Song of Songs 5:1-6:13; 2 Corinthians 9:1-8; Psalms 51:10-19; Proverbs 15:8-10
NT: “The point is this: The person who sows sparingly will also reap sparingly, and the person who sows generously will also reap generously. Each person should do as he has decided in his heart — not reluctantly or out of compulsion, since God loves a cheerful giver. And God is able to make every grace overflow to you, so that in every way, always having everything you need, you may excel in every good work.” (2 Corinthians 9:6-8 CSB)
Still on the subject of the special offering for the Judean Church, Paul wanted to make sure that the Corinthians honored their promise to give – but he also wanted to make sure that they were giving from the right motivation. During Jesus’s ministry, He talked a lot about money and generosity. How a person handles his or her money is often an indicator of the status of their heart. Jesus said, “Where your treasure is, there your heart will be also” (Matthew 6:21, Luke 12:34). When it comes to giving, Paul described 3 types of givers: 1) those who begrudgingly give out of obligation, 2) those who are coerced to give against their will, and 3) those who give willingly and cheerfully. The motivation behind giving is determined in the heart.
A willing and generous gift comes from a heart that is full of faith and submitted to the word, will and ways of the Lord. My personality tends to lean toward stinginess. I don’t like to be drained of my resources. I don’t ever want to get in a situation where I don’t have enough resources to meet what I need; so my natural tendency is to “hoard” what I have so that I will always have what I need. For me to become a willing and cheerful giver, whether it is monetarily, emotionally or temporally, I must first believe by faith that God is able to both replace and increase what I have expended through service to others. In Christ, there is no running out of resources – but the inflow of resources in my life is determined by the outflow of resources in my life. Gluttony is not allowed in the kingdom of God. The Lord will only get to us what He can get through us – and the only way that I can be a cheerful and willing reservoir of life and conduit of blessing, is if my spirit is broken and my heart is humbled through faith in and submission to Christ.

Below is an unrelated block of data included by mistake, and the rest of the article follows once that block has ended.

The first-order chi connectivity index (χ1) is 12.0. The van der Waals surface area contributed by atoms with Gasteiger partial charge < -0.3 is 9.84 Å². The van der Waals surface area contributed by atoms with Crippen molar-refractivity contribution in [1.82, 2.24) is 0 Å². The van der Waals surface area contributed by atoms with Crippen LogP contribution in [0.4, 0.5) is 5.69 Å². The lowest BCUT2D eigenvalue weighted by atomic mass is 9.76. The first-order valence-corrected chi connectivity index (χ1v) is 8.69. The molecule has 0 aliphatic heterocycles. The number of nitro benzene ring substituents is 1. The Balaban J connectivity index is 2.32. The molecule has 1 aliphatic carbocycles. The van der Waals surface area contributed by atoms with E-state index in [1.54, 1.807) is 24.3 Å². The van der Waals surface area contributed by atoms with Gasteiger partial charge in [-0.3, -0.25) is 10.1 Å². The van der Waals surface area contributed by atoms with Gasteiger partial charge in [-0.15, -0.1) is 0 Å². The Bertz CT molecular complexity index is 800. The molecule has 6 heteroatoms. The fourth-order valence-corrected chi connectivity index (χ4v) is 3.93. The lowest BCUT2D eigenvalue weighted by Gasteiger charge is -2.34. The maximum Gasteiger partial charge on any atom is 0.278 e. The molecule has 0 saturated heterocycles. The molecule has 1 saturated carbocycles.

Psalms: “God, create a clean heart for me and renew a steadfast spirit within me. Do not banish me from your presence or take your Holy Spirit from me. Restore the joy of your salvation to me, and sustain me by giving me a willing spirit. Then I will teach the rebellious your ways, and sinners will return to you… You do not want a sacrifice, or I would give it; you are not pleased with a burnt offering. The sacrifice pleasing to God is a broken spirit. You will not despise a broken and humbled heart, God.” (Psalms 51:10-13, 16-17 CSB)
David knew that his sin with Bathsheba and his corresponding murder of Uriah was primarily a heart issue. Somewhere in all of the success that God had blessed him with, David’s heart became lifted up and he was no longer satisfied with God’s blessings – he had to go and take what his flesh desired. His proud heart then led to a spirit that was not faithful and steadfast to the Lord.
When a horse trainer trains a horse to receive a saddle and rider, the process is called breaking. Before a horse is broken, it refuses to be ridden and cannot be led – it is wild at heart. Through the process of breaking, the horse comes to trust the rider and oftentimes develops an unbreakable bond with him or her. David allowed his spirit to go wild and his heart to become prideful. Sacrifices and burnt offerings cannot change a person’s spirit and heart – just like gifts given from a wrong motivation do not make a person generous. More than outward rituals and actions, God desires what is inward and unseen to the world. God wants our spirit to be broken towards Him – but He doesn’t want to do the breaking. He wants us to offer our spirit as broken to Him: a spirit that trusts the Lord completely in an unbreakable spiritual bond. God wants our hearts to be humble, but He doesn’t want to do the humbling. He wants us to offer our hearts to Him completely humbled and submitted to His word, will and ways.
The good news is that David’s prayer is answered for all of us through Christ. As we first come to faith in Christ, with a broken spirit and humbled heart, Christ will then fill us with His Holy Spirit and give us new life with a new heart of flesh. By His Spirit, He works in us to both will and do the things that both please Him and are good for us. Then He calls us to share His good news and teach what we have learned to others.
Proverbs: “The sacrifice of the wicked is detestable to the Lord, but the prayer of the upright is his delight.” (Proverbs 15:8 CSB)
Outward rituals, gifts and “sacrifices” are meaningless without the right heart behind them. In fact, several times throughout scripture (here included) God states that He despises feigned worship and empty sacrifices. God is always looking at our spirit and our heart. Those who outwardly offer sacrifices but have not sacrificed their heart are not pleasing to the Lord – but those who come to Him in prayer through a broken spirit and humbled heart are His delight.
Prayer: Lord, as someone who has spent his whole life in and around the church, it is easy for me to do what is expected of me outwardly without the right heart and spirit inwardly. I desire to be sincere from the inside out – to always stand worshipfully before You with a broken spirit and a humbled heart. Help me by your grace through the Holy Spirit to be a delight to You. In Jesus’ name I pray, Amen.